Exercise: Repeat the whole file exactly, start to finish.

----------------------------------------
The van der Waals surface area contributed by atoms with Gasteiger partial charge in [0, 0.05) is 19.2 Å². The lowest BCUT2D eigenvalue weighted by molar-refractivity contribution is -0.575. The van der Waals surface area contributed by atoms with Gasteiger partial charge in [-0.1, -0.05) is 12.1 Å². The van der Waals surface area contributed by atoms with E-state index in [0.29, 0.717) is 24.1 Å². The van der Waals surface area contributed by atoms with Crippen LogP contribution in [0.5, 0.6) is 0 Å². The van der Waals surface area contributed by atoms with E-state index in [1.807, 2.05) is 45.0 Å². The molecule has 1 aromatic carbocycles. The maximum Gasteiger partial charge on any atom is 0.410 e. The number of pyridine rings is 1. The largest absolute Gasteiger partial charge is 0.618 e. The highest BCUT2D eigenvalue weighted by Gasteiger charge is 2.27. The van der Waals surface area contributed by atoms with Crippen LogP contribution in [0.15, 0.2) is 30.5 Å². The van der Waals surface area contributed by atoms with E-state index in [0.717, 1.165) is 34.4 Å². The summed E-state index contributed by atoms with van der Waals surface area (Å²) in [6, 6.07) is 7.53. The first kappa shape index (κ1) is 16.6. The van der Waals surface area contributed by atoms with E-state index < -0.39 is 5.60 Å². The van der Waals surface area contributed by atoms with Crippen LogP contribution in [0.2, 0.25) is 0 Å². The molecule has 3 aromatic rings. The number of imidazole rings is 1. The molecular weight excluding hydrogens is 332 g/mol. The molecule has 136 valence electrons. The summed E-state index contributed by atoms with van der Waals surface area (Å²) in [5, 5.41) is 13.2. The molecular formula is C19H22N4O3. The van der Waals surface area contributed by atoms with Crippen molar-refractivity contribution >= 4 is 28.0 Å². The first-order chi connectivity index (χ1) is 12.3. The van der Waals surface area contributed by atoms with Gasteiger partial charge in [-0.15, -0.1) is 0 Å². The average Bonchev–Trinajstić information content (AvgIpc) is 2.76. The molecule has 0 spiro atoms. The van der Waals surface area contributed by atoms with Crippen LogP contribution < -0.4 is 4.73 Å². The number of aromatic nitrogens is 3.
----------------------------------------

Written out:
The van der Waals surface area contributed by atoms with Gasteiger partial charge in [0, 0.05) is 19.2 Å². The lowest BCUT2D eigenvalue weighted by molar-refractivity contribution is -0.575. The van der Waals surface area contributed by atoms with Gasteiger partial charge in [-0.1, -0.05) is 12.1 Å². The van der Waals surface area contributed by atoms with E-state index in [0.29, 0.717) is 24.1 Å². The van der Waals surface area contributed by atoms with Crippen LogP contribution in [0.5, 0.6) is 0 Å². The van der Waals surface area contributed by atoms with E-state index in [1.807, 2.05) is 45.0 Å². The molecule has 1 aromatic carbocycles. The maximum Gasteiger partial charge on any atom is 0.410 e. The number of pyridine rings is 1. The largest absolute Gasteiger partial charge is 0.618 e. The highest BCUT2D eigenvalue weighted by Gasteiger charge is 2.27. The van der Waals surface area contributed by atoms with Crippen LogP contribution in [0.15, 0.2) is 30.5 Å². The van der Waals surface area contributed by atoms with E-state index in [0.717, 1.165) is 34.4 Å². The summed E-state index contributed by atoms with van der Waals surface area (Å²) in [6, 6.07) is 7.53. The first kappa shape index (κ1) is 16.6. The van der Waals surface area contributed by atoms with E-state index < -0.39 is 5.60 Å². The van der Waals surface area contributed by atoms with Crippen LogP contribution in [0.2, 0.25) is 0 Å². The molecule has 3 aromatic rings. The number of imidazole rings is 1. The molecular weight excluding hydrogens is 332 g/mol. The molecule has 136 valence electrons. The summed E-state index contributed by atoms with van der Waals surface area (Å²) in [5, 5.41) is 13.2. The molecular formula is C19H22N4O3. The van der Waals surface area contributed by atoms with Crippen molar-refractivity contribution >= 4 is 28.0 Å². The first-order chi connectivity index (χ1) is 12.3. The van der Waals surface area contributed by atoms with Gasteiger partial charge in [-0.15, -0.1) is 0 Å². The average Bonchev–Trinajstić information content (AvgIpc) is 2.76. The molecule has 0 spiro atoms. The van der Waals surface area contributed by atoms with Crippen LogP contribution < -0.4 is 4.73 Å². The number of aromatic nitrogens is 3.